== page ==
- The Department of Justice’s (DOJ) Antitrust Division said on Friday it is soliciting public comments on whether and how to review the 1995 Bank Merger Competitive Review Guidelines.
- The division’s announcement comes amid an unprecedented partisan debate within the Federal Deposit Insurance Corp. (FDIC) board of directors. Three Democratic board members are at odds with FDIC Chair Jelena McWilliams in a battle over bank merger review and control over the agency’s agenda.
- "The Antitrust Division shares with its federal partners an interest in ensuring bank mergers do not harm competition and the competitive process," Assistant Attorney General Jonathan Kanter of the Antitrust Division said in a statement.
In a blow to McWilliams and other outspoken Republican critics, the DOJ is throwing its weight behind Democratic FDIC board members who wish to discuss changes to bank merger review.
Kanter expressed approval for Consumer Financial Protection Bureau (CFPB) Director Rohit Chopra, the FDIC board member who is at the helm of Democrats’ efforts to revise bank merger policy.
"I commend Director Chopra for his leadership in this area, and look forward to reviewing updated comments as the division undertakes this important review," Kanter said. "I am grateful to those stakeholders who participated in the public comment process so far, and I invite them and any other interested parties to remain engaged in it."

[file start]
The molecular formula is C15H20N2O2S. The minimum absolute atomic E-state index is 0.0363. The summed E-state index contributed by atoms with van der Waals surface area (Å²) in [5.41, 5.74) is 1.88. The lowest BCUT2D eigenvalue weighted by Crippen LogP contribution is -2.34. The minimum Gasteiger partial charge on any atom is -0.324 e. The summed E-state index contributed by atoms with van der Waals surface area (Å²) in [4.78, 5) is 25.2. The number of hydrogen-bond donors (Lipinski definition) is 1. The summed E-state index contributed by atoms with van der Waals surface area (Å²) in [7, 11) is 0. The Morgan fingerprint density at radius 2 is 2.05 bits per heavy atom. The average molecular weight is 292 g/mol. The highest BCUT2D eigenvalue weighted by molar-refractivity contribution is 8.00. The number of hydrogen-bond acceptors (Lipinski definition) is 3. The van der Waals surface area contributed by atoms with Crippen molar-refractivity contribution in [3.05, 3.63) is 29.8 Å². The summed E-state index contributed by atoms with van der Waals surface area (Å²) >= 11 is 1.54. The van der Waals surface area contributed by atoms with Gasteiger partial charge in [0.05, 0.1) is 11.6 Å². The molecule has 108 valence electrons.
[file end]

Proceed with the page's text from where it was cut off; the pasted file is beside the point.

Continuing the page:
The division published a public comments topics and issues guide online, to further clarify the scope of the public comments.
Earlier this month, Chopra, along with two fellow FDIC board Democrats – former FDIC Director Martin Gruenberg and Acting Comptroller of the Currency Michael Hsu – voted to issue a request for information on bank merger regulations.
However, McWilliams, a Trump appointee has staunchly opposed the efforts by board Democrats, and argued that only the chair has the authority to set the agenda.
During a public meeting, McWilliams struck down a request by Chopra to include the notational vote and request for information in the FDIC’s official minutes.
Now, it appears the DOJ has sided with the FDIC's Democratic board members to explore the possibility of introducing more stringent requirements for mergers and acquisitions by banks.
On Sept. 1, 2020, the DOJ Antitrust Division published a similar press release that sought public comments on revising bank merger policy. The most recent call for comments builds upon the previous release, and focuses "on whether bank merger review is currently sufficient to prevent harmful mergers and whether it accounts for the full range of competitive factors appropriate under the laws."
The DOJ Antitrust Division said it will field public comments via email until Feb. 15, 2022.